Tuesday, February 19, 2013

Drivers of Supply Chain Change

During last week’s lecture, we talked about the forces and trends that could impact future supply chain. The same CapGemini report on future supply chains divides these drivers of change into two main types: External forces, those that are outside the control of the industry and Industry trends, things that can be controlled to a certain extent by the industry.[1]

External Forces Impacting Supply Chains

The emergence of new markets in Brazil, Russia, India, China and Korea could skew supply and demand to these countries. This could eventually impact the amount of goods imported by these countries from the global market, making them influential players in the global supply chain. Also, as natural resources become scarcer, manufacturers will have to shift their focus on sustainability. With declining supplies of raw materials, energy could get more and more expensive, forcing companies to adopt ecologically responsible solutions. In addition to new markets and sustainability, supply chains could also be impacted by urbanization of the world’s population. According to Capgemini’s projections, over 50% of the world’s population will be urban by 2010—this will significantly change customer demands for goods. As the world’s population migrates to urban areas, their dependence on technology will also increase. Supply chains will have to incorporate these technological advances to accommodate market demands. Lastly, as supply chains become global, regulations could be passed at the national, state and even international level to increase social responsibility and ensure that resources are being used economically.[2]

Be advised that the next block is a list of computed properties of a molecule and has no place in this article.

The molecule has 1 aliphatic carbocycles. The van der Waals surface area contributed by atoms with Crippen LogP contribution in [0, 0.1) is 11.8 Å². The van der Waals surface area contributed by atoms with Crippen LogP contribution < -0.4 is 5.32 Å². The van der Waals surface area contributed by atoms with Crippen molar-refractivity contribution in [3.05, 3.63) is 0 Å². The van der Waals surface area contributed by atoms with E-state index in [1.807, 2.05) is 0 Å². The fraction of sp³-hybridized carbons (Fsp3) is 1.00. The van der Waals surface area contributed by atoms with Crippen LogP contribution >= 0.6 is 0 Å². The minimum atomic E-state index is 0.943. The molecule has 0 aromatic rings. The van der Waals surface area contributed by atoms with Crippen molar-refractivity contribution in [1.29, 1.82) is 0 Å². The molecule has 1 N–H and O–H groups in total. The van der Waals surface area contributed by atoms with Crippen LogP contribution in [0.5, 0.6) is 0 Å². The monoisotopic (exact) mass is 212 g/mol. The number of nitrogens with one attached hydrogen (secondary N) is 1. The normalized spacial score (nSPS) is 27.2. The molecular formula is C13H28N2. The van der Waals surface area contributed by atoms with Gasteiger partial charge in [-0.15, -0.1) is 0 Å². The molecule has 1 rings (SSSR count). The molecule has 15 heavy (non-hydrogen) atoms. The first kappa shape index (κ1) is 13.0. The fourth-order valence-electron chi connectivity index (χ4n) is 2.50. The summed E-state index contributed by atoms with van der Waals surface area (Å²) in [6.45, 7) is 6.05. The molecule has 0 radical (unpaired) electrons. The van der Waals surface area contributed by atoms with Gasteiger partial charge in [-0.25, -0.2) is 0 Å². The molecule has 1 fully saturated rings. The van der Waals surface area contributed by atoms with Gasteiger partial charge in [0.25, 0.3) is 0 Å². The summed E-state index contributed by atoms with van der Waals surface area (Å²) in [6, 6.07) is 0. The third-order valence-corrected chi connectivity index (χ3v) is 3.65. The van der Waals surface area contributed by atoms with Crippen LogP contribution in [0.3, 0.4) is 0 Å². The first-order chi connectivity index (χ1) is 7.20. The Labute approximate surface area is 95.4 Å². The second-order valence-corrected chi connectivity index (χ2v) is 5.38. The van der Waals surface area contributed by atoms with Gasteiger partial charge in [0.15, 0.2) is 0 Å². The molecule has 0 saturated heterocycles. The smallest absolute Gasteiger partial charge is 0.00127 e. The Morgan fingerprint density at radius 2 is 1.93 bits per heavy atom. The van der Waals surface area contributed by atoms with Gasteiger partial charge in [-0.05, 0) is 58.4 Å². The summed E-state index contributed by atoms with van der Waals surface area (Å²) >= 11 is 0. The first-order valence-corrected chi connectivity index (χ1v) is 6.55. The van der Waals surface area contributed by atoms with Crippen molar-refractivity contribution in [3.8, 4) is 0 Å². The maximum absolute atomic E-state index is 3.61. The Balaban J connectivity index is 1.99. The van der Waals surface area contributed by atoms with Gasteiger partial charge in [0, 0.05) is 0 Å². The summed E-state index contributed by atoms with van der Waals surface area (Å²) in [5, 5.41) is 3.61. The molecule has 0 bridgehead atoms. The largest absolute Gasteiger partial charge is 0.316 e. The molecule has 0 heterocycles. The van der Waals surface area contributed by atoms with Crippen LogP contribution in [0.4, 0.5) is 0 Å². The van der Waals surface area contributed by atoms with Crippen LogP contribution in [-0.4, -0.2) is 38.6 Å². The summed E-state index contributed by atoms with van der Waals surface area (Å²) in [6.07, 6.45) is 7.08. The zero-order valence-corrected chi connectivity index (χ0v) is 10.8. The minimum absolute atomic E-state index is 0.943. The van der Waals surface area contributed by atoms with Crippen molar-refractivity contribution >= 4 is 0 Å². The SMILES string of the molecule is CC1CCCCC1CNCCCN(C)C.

Industry Trends Impacting Supply Chain

Unlike external forces, the industry can control some trends that affect future supply chains. For instance, consumer behavior will become more demanding. As consumers’ needs and expectations from different products increase, product developers will have to find innovate ways to address these needs. Increasing consumer demand will lead to increased product flow, especially because of the increasing urban population. This could strain supply chain transportation, forcing the industry to rethink how products will be distributed. Finally, these changes in consumer demand and product flow will increase supply chain complexity. With more players joining the supply chain network and increased use of technology, the industry will have to switch to transparent information sharing to increase efficiency. By collaborating with different stakeholders in the supply chain, the industry can improve service to consumers.[3]

To address external and industry trends, companies will have to share information with other members of the supply chain. This could take away from companies’ competitive advantage—can the industry balance collaboration and competition? Also, increasing complexity of supply chains will force companies to adopt innovative methods—in such cases, should companies be transparent about their supply chain management methods? Can they still maintain their competitive advantage?

[1] 2016: Future Supply Chain, Global Commerce Initiative, Capgemini, p.12, May 2008.
[2] Capgemini, p. 13.
[3] Capgemini, p.14. 

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